Disclosure: This post is sponsored by KraftFoods. I am a compensated 2013 Kraft Tastemakers team member. All opinions remain, as always, my own.

Comments

  1. says

    You are fancy pants with the great idea of putting the popsicles in a baking dish and using a cookie cutter to make those cool circle ideas. I love this idea! Since you brought up the 80’s, my mom used to make us coca cola popsicles. They were fun. Fresh fruit is better! Viva the 2010’s!

  2. Rie says

    These look very refreshing. Got the ingredients this morning to make. Have a question. How do you think Steeva in the raw would work here? I’ve heard it’s sweeter than sugar (even though it’s suppposed to be cup for cup). Any suggestions?

  3. says

    Rebecca, just fantastic to see you in Austin. And these are mouthwatering! Adding the ingredients to my shopping list because after that trip the cupboard is bare…

    • says

      It was beyond awesome to see you, too, Lisa! I hope our paths cross again soon! As for the ice pops, I hope you like them as much as we do… Let me know how you make out!

    • says

      Thank you, Georgia~ I had a wonderful time in Austin and I’m already trying to figure out how to come back soon. It’s such a neat city! I hope you get a chance to try these pops, soon!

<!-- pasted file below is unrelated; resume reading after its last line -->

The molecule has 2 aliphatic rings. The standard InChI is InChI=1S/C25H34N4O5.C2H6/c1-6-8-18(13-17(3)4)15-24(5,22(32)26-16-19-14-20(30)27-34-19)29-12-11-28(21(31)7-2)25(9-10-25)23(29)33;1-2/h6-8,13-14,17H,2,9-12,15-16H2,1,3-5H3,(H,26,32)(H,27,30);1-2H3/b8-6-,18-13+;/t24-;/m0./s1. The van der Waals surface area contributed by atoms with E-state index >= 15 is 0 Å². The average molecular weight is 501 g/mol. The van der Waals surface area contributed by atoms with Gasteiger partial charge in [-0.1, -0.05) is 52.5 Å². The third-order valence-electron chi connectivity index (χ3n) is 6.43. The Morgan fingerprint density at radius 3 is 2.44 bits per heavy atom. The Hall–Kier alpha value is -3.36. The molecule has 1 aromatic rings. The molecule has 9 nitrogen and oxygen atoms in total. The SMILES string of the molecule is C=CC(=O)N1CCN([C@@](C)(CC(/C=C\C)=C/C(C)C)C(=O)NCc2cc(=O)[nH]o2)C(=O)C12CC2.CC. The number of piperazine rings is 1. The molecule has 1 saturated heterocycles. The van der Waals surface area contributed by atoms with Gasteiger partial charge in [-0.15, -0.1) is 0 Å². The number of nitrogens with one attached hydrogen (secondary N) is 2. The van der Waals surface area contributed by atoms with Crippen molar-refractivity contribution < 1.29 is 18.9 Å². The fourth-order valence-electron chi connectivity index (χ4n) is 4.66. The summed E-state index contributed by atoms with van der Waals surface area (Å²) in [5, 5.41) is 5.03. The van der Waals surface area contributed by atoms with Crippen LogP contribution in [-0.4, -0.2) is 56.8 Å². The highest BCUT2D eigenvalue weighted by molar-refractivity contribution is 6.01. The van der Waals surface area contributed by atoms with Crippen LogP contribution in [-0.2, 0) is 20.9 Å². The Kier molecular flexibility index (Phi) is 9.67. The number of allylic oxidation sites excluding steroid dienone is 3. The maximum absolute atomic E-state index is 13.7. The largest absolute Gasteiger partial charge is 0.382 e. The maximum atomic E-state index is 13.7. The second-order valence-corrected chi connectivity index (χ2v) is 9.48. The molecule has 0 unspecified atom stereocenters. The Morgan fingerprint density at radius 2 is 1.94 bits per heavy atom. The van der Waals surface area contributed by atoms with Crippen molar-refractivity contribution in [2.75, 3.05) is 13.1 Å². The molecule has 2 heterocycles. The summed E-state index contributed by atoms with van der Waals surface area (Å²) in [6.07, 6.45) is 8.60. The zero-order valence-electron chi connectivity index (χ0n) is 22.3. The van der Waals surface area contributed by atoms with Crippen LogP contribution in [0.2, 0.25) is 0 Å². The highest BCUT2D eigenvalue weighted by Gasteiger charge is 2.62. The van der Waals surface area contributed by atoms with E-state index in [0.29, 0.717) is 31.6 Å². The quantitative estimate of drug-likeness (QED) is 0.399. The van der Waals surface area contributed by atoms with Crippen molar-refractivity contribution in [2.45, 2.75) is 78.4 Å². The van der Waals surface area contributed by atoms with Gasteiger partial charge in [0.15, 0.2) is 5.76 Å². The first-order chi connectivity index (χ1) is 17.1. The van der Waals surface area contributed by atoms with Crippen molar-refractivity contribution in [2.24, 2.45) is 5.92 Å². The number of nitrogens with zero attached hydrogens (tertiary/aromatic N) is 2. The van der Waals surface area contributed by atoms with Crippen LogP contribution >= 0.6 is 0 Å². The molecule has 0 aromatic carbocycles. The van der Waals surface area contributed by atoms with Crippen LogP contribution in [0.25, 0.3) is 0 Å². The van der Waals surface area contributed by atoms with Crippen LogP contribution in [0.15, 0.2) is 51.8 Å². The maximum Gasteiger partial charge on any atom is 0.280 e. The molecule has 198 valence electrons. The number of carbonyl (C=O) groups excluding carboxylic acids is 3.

4. Elaine Brooks says

    Could I PLEASE have a printable recipe for English Muffing bread, sounds delightful!! Cheers, Elaine.

  5. says

    I’m always looking for a good dessert recipe that isn’t really unhealthy. I want to try and keep my family as healthy as possible after all but I don’t want to sacrifice great taste. These fruit pops are way more healthy than other options because they’re made with real fruit but they have great flavor for the same reason. Great idea and they look really interesting too.

  6. Sam says

    Those look really good! My wife worked at Kraft and of you’d like to try it, she has the recipe for gelatin pops.

    Like homemade pudding pops you fold half container Cool Whip into the prepared gelatin, 2 packs with 3 cups water (flavor of choice, I like one of the original and go raspberry) after that pour into favorite mold, freeze and enjoy!

    We make then in the summer and they taste exactly like the ones you can buy!